According to a recently published study, dialysis patients have a higher risk of developing dementia, Alzheimer’s disease included. There seems to be a significant difference between those who suffer from kidney disease and healthy people when it comes to the possibility of developing this type of disease.
What does the new study suggest
According to the researchers, there should be an emphasis on the monitoring of cognitive decline amongst older patients who are in need of blood-filtering dialysis. In the opinion of Mara McAdams-DeMarco, the lead author of the study, the occurrence of dementia in this type of patients is neglected.
Based on what was found through this new research, it appears that kidney disease increases the risk of developing cognitive decline and dementia in elderly people, who are already at a big risk due to their age. There seems to be a strong connection between the reduction of the kidney function and the decline of cognitive functions, like attention and working memory. The exact cause of this is not known yet, although researchers believe that it could be connected to poor blood flow in the brain.
Who participated in this research
The researchers analyzed 356,668 Medicare patients older than 66 and who started dialysis because they had end-stage renal disease. The data was taken from a national kidney disease registry between 2001 and 2013. What was found was that female patient had a 4.6% risk of developing dementia in a year from the initiation of the dialysis, a 16% risk within 5 years and a 22% risk within 10 years. For male patients the numbers were a little bit lower, with risks of 3.7%, 13% and 19% respectively.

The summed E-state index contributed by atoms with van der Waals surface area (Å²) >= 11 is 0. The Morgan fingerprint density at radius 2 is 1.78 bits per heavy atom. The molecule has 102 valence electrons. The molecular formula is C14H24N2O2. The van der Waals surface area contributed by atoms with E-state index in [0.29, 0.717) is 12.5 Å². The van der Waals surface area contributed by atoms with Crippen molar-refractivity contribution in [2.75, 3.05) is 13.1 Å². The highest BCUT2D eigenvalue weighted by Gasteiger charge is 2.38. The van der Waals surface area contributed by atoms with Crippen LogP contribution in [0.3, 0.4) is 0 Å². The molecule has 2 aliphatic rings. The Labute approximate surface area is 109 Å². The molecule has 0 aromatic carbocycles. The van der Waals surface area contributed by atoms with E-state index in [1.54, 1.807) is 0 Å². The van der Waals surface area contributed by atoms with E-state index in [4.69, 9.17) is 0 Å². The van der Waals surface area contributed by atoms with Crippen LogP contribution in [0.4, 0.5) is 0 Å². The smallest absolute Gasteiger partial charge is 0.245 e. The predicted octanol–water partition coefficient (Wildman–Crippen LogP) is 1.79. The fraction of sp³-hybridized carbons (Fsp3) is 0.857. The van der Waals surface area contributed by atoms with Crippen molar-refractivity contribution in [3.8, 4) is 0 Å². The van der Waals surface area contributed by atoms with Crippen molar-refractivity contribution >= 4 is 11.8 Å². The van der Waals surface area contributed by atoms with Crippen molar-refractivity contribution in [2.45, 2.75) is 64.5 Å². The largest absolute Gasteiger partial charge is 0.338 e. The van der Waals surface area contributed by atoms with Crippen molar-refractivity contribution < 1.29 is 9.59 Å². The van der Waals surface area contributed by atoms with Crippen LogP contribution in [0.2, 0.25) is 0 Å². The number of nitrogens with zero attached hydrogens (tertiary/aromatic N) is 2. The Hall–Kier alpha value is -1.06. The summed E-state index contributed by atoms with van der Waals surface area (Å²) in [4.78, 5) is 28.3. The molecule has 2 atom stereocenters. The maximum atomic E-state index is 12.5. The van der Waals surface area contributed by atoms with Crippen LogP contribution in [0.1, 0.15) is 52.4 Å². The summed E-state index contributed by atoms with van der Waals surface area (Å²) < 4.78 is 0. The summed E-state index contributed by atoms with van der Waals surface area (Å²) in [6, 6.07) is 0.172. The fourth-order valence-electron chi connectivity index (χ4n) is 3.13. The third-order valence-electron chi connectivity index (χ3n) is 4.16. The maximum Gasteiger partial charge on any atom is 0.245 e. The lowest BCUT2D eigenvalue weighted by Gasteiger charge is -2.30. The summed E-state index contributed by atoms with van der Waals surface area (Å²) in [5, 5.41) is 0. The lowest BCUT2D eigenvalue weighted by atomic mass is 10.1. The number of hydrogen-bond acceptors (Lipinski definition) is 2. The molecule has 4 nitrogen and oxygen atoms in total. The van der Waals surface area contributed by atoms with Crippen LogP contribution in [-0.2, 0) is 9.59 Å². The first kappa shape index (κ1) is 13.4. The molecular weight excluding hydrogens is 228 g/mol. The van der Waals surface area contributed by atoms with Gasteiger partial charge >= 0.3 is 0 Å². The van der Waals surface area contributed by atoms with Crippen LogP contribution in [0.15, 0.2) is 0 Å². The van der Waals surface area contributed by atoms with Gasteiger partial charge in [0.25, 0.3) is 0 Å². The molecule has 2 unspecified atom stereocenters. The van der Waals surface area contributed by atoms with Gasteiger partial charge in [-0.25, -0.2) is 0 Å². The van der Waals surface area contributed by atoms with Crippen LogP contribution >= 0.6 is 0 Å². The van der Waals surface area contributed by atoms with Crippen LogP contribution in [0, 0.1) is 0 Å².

Also, it seems that Alzheimer’s disease was a notable part of these dementia diagnoses. There was a 0.6% risk of developing this condition for women and 0.4% risk for men. The conclusion of the study was that the risk amongst dialysis patients was significantly higher than what was expected in this particular age group. The research was funded by The National Institutes of Health.
Karen and her husband live on a plot of land in British Columbia. They aim to grow and raise a significant part of their food by maintaining a vegetable garden, keeping a flock of backyard chickens and foraging. They are also currently planning a move to a small cabin they hand built. Karen’s academic background in nutrition made her care deeply about real food and seek ways to obtain it. Thus sprung Anna’s interest in backyard gardening, chicken and goat keeping, recycling and self-sufficiency.